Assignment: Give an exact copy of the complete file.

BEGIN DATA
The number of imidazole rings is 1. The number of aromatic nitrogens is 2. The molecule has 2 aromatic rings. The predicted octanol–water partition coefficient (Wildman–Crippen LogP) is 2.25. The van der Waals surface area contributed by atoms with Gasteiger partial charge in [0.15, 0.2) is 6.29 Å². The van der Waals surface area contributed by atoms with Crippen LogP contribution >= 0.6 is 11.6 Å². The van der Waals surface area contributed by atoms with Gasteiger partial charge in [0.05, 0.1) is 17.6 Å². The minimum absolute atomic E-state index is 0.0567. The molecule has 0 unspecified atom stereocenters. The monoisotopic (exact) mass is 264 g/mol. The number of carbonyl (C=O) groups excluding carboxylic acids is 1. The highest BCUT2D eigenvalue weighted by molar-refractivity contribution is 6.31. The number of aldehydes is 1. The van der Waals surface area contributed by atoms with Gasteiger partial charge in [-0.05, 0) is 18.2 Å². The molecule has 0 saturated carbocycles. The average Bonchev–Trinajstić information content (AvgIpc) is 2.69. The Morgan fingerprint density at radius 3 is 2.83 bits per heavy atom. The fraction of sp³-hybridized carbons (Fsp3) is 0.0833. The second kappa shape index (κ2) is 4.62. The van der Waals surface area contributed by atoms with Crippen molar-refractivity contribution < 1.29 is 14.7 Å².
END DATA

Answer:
The number of imidazole rings is 1. The number of aromatic nitrogens is 2. The molecule has 2 aromatic rings. The predicted octanol–water partition coefficient (Wildman–Crippen LogP) is 2.25. The van der Waals surface area contributed by atoms with Gasteiger partial charge in [0.15, 0.2) is 6.29 Å². The van der Waals surface area contributed by atoms with Crippen LogP contribution >= 0.6 is 11.6 Å². The van der Waals surface area contributed by atoms with Gasteiger partial charge in [0.05, 0.1) is 17.6 Å². The minimum absolute atomic E-state index is 0.0567. The molecule has 0 unspecified atom stereocenters. The monoisotopic (exact) mass is 264 g/mol. The number of carbonyl (C=O) groups excluding carboxylic acids is 1. The highest BCUT2D eigenvalue weighted by molar-refractivity contribution is 6.31. The number of aldehydes is 1. The van der Waals surface area contributed by atoms with Gasteiger partial charge in [-0.05, 0) is 18.2 Å². The molecule has 0 saturated carbocycles. The average Bonchev–Trinajstić information content (AvgIpc) is 2.69. The Morgan fingerprint density at radius 3 is 2.83 bits per heavy atom. The fraction of sp³-hybridized carbons (Fsp3) is 0.0833. The second kappa shape index (κ2) is 4.62. The van der Waals surface area contributed by atoms with Crippen molar-refractivity contribution < 1.29 is 14.7 Å².